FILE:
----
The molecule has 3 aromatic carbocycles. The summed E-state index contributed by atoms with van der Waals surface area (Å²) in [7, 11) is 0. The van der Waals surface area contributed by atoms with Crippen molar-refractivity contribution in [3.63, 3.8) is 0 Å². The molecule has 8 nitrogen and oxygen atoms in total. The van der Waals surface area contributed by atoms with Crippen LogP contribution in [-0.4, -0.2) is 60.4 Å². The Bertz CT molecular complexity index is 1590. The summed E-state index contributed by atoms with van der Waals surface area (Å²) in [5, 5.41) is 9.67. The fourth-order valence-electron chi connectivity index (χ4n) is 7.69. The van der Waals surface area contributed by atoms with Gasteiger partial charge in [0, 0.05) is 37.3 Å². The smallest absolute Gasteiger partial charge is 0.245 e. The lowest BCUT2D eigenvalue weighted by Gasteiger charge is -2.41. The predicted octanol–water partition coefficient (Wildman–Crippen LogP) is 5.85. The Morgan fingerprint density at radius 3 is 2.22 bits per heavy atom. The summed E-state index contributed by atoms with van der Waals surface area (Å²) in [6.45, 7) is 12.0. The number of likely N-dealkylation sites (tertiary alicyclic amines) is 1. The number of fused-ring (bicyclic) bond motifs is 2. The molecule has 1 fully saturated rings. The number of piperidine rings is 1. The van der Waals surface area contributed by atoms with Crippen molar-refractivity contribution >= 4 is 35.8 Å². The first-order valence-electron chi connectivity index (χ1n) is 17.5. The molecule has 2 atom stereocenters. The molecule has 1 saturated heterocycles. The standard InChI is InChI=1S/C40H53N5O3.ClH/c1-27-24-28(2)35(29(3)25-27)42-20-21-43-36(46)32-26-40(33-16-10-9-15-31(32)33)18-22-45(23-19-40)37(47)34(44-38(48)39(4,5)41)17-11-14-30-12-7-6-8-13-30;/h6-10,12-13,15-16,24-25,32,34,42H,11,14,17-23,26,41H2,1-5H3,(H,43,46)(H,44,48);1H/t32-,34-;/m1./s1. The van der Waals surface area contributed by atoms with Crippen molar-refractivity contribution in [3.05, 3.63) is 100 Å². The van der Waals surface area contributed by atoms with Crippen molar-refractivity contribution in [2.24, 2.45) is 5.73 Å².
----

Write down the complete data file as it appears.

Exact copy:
The molecule has 3 aromatic carbocycles. The summed E-state index contributed by atoms with van der Waals surface area (Å²) in [7, 11) is 0. The van der Waals surface area contributed by atoms with Crippen molar-refractivity contribution in [3.63, 3.8) is 0 Å². The molecule has 8 nitrogen and oxygen atoms in total. The van der Waals surface area contributed by atoms with Crippen LogP contribution in [-0.4, -0.2) is 60.4 Å². The Bertz CT molecular complexity index is 1590. The summed E-state index contributed by atoms with van der Waals surface area (Å²) in [5, 5.41) is 9.67. The fourth-order valence-electron chi connectivity index (χ4n) is 7.69. The van der Waals surface area contributed by atoms with Gasteiger partial charge in [0, 0.05) is 37.3 Å². The smallest absolute Gasteiger partial charge is 0.245 e. The lowest BCUT2D eigenvalue weighted by Gasteiger charge is -2.41. The predicted octanol–water partition coefficient (Wildman–Crippen LogP) is 5.85. The Morgan fingerprint density at radius 3 is 2.22 bits per heavy atom. The summed E-state index contributed by atoms with van der Waals surface area (Å²) in [6.45, 7) is 12.0. The number of likely N-dealkylation sites (tertiary alicyclic amines) is 1. The number of fused-ring (bicyclic) bond motifs is 2. The molecule has 1 fully saturated rings. The number of piperidine rings is 1. The van der Waals surface area contributed by atoms with Crippen molar-refractivity contribution >= 4 is 35.8 Å². The first-order valence-electron chi connectivity index (χ1n) is 17.5. The molecule has 2 atom stereocenters. The molecule has 1 saturated heterocycles. The standard InChI is InChI=1S/C40H53N5O3.ClH/c1-27-24-28(2)35(29(3)25-27)42-20-21-43-36(46)32-26-40(33-16-10-9-15-31(32)33)18-22-45(23-19-40)37(47)34(44-38(48)39(4,5)41)17-11-14-30-12-7-6-8-13-30;/h6-10,12-13,15-16,24-25,32,34,42H,11,14,17-23,26,41H2,1-5H3,(H,43,46)(H,44,48);1H/t32-,34-;/m1./s1. The van der Waals surface area contributed by atoms with Crippen molar-refractivity contribution in [3.05, 3.63) is 100 Å². The van der Waals surface area contributed by atoms with Crippen molar-refractivity contribution in [2.24, 2.45) is 5.73 Å².